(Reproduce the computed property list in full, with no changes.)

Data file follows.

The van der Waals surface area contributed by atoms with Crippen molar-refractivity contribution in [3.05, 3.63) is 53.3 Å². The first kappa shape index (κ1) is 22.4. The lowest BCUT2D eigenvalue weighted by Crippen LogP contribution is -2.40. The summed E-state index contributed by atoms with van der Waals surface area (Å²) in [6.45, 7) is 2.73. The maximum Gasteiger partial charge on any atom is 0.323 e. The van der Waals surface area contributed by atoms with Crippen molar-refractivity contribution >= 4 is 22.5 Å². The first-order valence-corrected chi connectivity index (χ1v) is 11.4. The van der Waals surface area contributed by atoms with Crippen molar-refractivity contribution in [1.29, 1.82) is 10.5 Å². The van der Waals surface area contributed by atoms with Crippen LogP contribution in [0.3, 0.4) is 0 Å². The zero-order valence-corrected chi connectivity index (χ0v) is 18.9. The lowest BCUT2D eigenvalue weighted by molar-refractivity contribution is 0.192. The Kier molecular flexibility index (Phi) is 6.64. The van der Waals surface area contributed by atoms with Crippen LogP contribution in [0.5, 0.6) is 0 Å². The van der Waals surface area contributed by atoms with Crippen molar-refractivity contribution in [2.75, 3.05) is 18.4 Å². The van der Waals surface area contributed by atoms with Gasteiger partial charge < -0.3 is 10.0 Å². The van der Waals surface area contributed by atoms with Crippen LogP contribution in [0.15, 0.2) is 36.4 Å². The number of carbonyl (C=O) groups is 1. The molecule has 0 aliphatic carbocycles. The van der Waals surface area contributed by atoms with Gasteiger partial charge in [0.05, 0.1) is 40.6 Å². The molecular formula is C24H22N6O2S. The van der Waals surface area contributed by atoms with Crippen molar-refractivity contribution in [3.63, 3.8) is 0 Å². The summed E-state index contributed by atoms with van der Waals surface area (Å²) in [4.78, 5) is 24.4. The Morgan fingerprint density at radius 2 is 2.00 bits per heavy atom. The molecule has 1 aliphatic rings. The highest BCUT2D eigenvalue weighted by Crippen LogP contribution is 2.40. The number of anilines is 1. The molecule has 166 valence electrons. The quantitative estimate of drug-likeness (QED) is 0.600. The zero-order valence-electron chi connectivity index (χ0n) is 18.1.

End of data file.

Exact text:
The van der Waals surface area contributed by atoms with Crippen molar-refractivity contribution in [3.05, 3.63) is 53.3 Å². The first kappa shape index (κ1) is 22.4. The lowest BCUT2D eigenvalue weighted by Crippen LogP contribution is -2.40. The summed E-state index contributed by atoms with van der Waals surface area (Å²) in [6.45, 7) is 2.73. The maximum Gasteiger partial charge on any atom is 0.323 e. The van der Waals surface area contributed by atoms with Crippen molar-refractivity contribution >= 4 is 22.5 Å². The first-order valence-corrected chi connectivity index (χ1v) is 11.4. The van der Waals surface area contributed by atoms with Crippen molar-refractivity contribution in [1.29, 1.82) is 10.5 Å². The van der Waals surface area contributed by atoms with Crippen LogP contribution in [0.3, 0.4) is 0 Å². The zero-order valence-corrected chi connectivity index (χ0v) is 18.9. The lowest BCUT2D eigenvalue weighted by molar-refractivity contribution is 0.192. The Kier molecular flexibility index (Phi) is 6.64. The van der Waals surface area contributed by atoms with Crippen LogP contribution in [0.5, 0.6) is 0 Å². The van der Waals surface area contributed by atoms with Crippen molar-refractivity contribution in [2.75, 3.05) is 18.4 Å². The van der Waals surface area contributed by atoms with Gasteiger partial charge < -0.3 is 10.0 Å². The van der Waals surface area contributed by atoms with Crippen LogP contribution in [0.15, 0.2) is 36.4 Å². The number of carbonyl (C=O) groups is 1. The molecule has 0 aliphatic carbocycles. The van der Waals surface area contributed by atoms with Gasteiger partial charge in [0.05, 0.1) is 40.6 Å². The molecular formula is C24H22N6O2S. The van der Waals surface area contributed by atoms with Crippen molar-refractivity contribution in [3.63, 3.8) is 0 Å². The summed E-state index contributed by atoms with van der Waals surface area (Å²) in [4.78, 5) is 24.4. The Morgan fingerprint density at radius 2 is 2.00 bits per heavy atom. The molecule has 1 aliphatic rings. The highest BCUT2D eigenvalue weighted by Crippen LogP contribution is 2.40. The number of anilines is 1. The molecule has 166 valence electrons. The quantitative estimate of drug-likeness (QED) is 0.600. The zero-order valence-electron chi connectivity index (χ0n) is 18.1.